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Your Online Education Experience?

kdawson posted more than 4 years ago | from the no-more-teachers'-dirty-looks dept.

Education 428

pspahn writes "I am currently enrolled at a very well-known online school. I was hesitant when I enrolled; now more than a year has gone by, and I am regretting my decision. The main problem is that I am not learning anything. I have several years' experience with Web design, yet I was not allowed to bypass Intro to Web Design 1. Similarly, there are other classes on my list that will teach me very little I don't already know, yet will cost me money all the same. Now, I do have a great desire to learn and to further myself academically, but I just don't see much value in continuing to take classes I could have aced in ninth grade. It is also difficult when fellow classmates clearly have very little intelligent input to offer and our online discussions are reminiscent of an AOL chat room. While it is possible simply to attend a local school in person, I would much prefer an online environment as it seems to be a more natural medium considering the content of my studies. I am interested specifically in Information Security programs. What online education programs have Slashdot readers been happy with and considered successful?"

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well... (5, Informative)

Soilworker (795251) | more than 4 years ago | (#33040172)

You will experience the same problems with other types of educations. You only study to get the paper, if you want to learn stuffs do it by yourself.

Well, you get what you pay for ... (0)

Anonymous Coward | more than 4 years ago | (#33040356)

My experience was different. I "needed" a masters degree for work; field was irrelevant. I went with TAMU's online math program. I paid quite a bit more than my peers, but also got challenged and learned a lot. Did I get a real masters of math? No, but I got what I paid for.

Re:well... (3, Insightful)

msobkow (48369) | more than 4 years ago | (#33040370)

Amen to the self-taught. With pretty much anything, cracking open some books and software (where applicable) will teach you through experience. There's not much point to going through the motions just for a piece of paper if you're truly self-taught already. The only problem is that businesses want that piece of paper in greater and greater numbers. It's been a long time since I worked with anyone who didn't have a university degree of some sort, even the sysadmins are educated nowadays. It's become a profession, even if there is no global overseeing body of accreditation like the Engineers have. Personally I'd prefer someone self-taught if their interests happened to coincide with a university degree, but having that degree guarantees you have a certain minimum education. With a highly competitive workforce, I'd have no option but to give the job to someone who has proven their willingness to put 4 years and significant money into a degree. Believe me, my first 2-3 years of university were boring because I was self taught from the age of 14. It wasn't until the 400 series classes that things got interesting and new (and fun!)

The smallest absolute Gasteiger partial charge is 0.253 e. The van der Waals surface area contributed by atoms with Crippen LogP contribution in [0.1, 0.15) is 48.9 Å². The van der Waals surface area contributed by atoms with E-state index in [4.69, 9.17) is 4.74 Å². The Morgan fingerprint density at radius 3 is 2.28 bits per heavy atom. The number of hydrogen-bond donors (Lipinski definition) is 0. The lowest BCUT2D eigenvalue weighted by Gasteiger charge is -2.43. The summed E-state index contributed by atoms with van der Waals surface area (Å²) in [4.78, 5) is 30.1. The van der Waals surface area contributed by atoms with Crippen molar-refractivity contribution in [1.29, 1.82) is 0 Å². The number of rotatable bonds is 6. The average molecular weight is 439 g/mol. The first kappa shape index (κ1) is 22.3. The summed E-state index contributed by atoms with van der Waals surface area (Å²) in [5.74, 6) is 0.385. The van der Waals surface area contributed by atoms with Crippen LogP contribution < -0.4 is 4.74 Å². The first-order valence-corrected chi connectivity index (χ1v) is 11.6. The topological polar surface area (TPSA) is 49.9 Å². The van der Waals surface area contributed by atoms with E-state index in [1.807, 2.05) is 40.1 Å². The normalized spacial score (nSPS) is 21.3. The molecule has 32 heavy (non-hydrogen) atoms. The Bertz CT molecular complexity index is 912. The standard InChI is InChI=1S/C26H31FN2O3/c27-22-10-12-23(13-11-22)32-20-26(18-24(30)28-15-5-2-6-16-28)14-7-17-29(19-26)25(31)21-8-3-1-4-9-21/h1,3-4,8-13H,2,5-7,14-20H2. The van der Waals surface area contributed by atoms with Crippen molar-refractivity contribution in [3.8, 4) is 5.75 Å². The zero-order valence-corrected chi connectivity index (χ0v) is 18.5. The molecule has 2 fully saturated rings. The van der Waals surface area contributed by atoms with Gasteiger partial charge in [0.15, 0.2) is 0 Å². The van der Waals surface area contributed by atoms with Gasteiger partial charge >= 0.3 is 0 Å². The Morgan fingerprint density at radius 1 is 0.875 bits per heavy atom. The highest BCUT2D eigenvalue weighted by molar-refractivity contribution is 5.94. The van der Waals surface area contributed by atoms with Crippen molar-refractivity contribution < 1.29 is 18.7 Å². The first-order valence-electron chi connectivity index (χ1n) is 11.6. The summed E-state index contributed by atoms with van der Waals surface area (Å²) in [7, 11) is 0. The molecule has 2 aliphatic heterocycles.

Re:well... (3, Informative)

theskipper (461997) | more than 4 years ago | (#33040466)

To be fair, there is a difference between serious, accredited universities and paper mills. If he's enrolled in one of the schools profiled in the Frontline documentary below, then he may simply be getting ripped off.

http://www.pbs.org/wgbh/pages/frontline/collegeinc/?utm_campaign=homepage&utm_medium=proglist&utm_source=proglist [pbs.org]

It's pretty sad since these folks really are trying to better themselves.

Re:well... (1)

grahamsz (150076) | more than 4 years ago | (#33040598)

Still it happens in real schools too. I went to a school that's ranked in the Top 20 in the world for a CS&E degree and first year was a joke. Stuff like univariate differential algebra that i'd covered previously in high school. Even second year math had stuff like fourier and z-transforms which was also covered in advance high school classes.

Can't remember any of that shit now, but it turns out a degree is more of a tool to open doors than learn stuff.

Re:well... (0)

Anonymous Coward | more than 4 years ago | (#33040734)

Well, you may vaguely remember your teacher mentioning the terms "Fourier Transform" or "Z transform" in high school.

But, no, you didn't seriously study any continuous or discrete transforms in high school. Same with topology.

Re:well... (5, Informative)

UNIX_Meister (461634) | more than 4 years ago | (#33040602)

I think you make an important distinction. I attended two traditional brick-and-mortar undergraduate state universities in engineering and math/computer science. I wouldn't characterize the learning as "outstanding" at either, since I did learn a lot more on the job. However, the quality between these and the UofPhx where I got my masters was astounding.